In some hospitals, you may have an epidural pump that you can control by pushing a button to give yourself more or less medication. Some women prefer to be completely pain free; others want to feel some of the contractions.
Pros and cons of epidurals
The most obvious advantage to having an epidural is pain relief. An epidural can be helpful precisely because it allows a tense patient to relax. It can be exactly what a mother needs to get her through her labor. Sometimes, just letting go of that pain-created tension allows the cervix to open up quickly.
On the other hand, epidurals have some potential disadvantages:
We can also deliver pain medications through an intravenous line directly into the bloodstream. These drugs are narcotics, from the morphine family. The medications take effect within a few minutes after they have been administered by the nurse. Although the feeling of pain is lessened, it does not totally disappear, allowing the mom to have the ability to push. However, IV medications affect mental clarity, causing the woman to feel drowsy. In addition, they cross the placenta to the baby, also leading to drowsiness in the newborn. If they are given too close to delivery of the baby, the newborn may be drowsy and have difficulty breathing. The pediatrician can give the baby a medication to reverse this effect. The pain medications do not have any long-term consequences for the baby.
As a rule, we try not to use general anesthesia during delivery because the medication crosses the placenta to the baby, making the baby very drowsy. In general anesthesia, a woman is completely asleep, on a breathing machine, and receiving anesthesia in the form of a gas. It is used only in emergency situations where the baby needs to be delivered quickly, and there is no time for the placement of an epidural or a spinal or the mother’s medical condition does not allow an epidural.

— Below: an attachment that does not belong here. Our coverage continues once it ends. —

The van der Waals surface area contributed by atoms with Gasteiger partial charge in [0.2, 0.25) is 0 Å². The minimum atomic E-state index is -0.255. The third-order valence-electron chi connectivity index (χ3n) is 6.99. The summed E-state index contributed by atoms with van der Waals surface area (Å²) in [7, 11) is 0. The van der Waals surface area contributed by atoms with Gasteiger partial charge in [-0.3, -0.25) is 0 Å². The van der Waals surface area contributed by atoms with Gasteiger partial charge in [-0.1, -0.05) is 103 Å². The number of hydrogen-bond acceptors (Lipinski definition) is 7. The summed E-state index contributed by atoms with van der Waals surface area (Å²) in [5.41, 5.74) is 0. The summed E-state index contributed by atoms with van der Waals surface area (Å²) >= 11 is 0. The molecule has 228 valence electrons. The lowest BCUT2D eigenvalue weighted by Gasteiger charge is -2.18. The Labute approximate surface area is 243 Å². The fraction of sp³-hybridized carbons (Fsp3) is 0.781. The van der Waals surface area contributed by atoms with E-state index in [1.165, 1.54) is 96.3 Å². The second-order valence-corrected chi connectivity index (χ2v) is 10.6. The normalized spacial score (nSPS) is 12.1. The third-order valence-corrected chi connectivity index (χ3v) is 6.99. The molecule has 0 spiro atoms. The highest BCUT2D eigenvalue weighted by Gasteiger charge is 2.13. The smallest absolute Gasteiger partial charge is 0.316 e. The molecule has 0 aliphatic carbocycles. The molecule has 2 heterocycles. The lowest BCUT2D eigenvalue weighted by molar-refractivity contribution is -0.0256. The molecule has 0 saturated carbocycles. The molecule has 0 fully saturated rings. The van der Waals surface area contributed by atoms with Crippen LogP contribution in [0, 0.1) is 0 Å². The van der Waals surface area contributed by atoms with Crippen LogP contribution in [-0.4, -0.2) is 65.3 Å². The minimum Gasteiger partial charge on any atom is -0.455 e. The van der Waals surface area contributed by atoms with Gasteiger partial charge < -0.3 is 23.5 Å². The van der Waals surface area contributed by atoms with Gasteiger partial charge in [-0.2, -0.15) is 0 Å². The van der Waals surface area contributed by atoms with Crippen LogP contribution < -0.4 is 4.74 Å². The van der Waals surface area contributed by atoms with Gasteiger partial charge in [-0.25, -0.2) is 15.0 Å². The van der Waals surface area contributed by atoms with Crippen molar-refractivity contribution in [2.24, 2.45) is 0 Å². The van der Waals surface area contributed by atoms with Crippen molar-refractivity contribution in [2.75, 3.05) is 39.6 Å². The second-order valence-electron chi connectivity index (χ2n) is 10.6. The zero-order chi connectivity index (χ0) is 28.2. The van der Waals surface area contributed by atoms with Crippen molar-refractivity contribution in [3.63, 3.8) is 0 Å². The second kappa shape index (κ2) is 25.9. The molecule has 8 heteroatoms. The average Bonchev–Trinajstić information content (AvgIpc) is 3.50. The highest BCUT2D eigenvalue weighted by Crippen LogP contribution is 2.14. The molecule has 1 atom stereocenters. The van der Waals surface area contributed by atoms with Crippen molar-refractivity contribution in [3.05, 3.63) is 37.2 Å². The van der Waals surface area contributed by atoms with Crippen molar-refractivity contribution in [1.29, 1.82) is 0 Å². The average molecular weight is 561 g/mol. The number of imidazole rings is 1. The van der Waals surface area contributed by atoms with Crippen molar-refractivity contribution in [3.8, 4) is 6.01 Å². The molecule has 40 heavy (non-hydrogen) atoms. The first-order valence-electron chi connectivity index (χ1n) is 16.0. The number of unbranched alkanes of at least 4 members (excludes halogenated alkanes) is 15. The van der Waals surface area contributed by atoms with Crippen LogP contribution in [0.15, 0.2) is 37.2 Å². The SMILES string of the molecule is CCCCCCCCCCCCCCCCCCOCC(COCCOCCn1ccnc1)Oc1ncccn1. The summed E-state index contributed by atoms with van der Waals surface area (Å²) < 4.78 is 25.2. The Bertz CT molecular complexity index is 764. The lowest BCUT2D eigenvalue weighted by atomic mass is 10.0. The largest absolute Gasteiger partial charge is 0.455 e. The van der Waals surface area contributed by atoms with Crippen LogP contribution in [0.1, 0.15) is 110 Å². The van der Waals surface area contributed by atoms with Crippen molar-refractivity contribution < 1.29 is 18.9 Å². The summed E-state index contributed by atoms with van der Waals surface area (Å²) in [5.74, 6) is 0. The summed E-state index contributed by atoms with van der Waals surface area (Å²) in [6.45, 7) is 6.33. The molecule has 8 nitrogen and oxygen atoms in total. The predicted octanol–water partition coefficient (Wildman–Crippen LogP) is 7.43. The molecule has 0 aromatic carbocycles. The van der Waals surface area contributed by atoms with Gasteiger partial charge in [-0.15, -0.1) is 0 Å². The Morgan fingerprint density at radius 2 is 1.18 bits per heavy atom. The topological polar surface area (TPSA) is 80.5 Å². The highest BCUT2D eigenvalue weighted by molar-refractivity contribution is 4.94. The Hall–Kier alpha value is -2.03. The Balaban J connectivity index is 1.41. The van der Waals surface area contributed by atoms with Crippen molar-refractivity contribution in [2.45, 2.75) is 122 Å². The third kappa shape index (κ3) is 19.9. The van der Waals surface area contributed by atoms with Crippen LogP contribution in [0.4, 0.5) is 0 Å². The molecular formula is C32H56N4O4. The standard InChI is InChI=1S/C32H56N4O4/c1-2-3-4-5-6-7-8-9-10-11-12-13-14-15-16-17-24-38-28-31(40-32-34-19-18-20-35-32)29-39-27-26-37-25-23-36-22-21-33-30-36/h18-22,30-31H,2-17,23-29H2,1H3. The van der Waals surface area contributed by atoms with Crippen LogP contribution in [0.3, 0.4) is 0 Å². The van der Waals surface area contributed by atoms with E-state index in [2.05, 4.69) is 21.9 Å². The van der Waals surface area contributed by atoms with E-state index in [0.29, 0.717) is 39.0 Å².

Local anesthesia is medication that is injected directly into the vaginal tissue. It is most commonly used before an episiotomy or during repairs of any tears you may have developed during the birth. It is similar to medicine used for dental procedures.
A doula is a woman who is trained and experienced in childbirth and provides continuous physical, emotional, and informational support to a woman during labor, birth, and the immediate postpartum period. A doula is not a midwife and does not deliver babies, but she is well versed in relaxation, breathing, and other natural pain control techniques.
Studies have shown that having a doula during your labor and delivery decreased the need for pain medication, Pitocin, and vacuum or forceps-assisted deliveries, and shortened the time for labor and delivery.
Keep in mind, your unofficial doula may not be a credentialed, hired support person, but your partner, sister, or friend. We think of labor and delivery as a team effort. This team consists of the soon-to-be mom, her partner, her obstetrician (or midwife), her anesthesiologist, her L&D nurse, any other support person she desires, whether a sister, best friend, or licensed doula. Work with your obstetrician, family, and doula ahead of time to make sure everyone is on the same team for your delivery day.
Adapted from The Mommy Docs Ultimate Guide to Pregnancy and Birth by Drs. Yvonne Bohn, Allison Hill, and Alane Park, who practice at Good Samaritan Hospital in Los Angeles. Reprinted by permission of Da Capo Lifelong Books.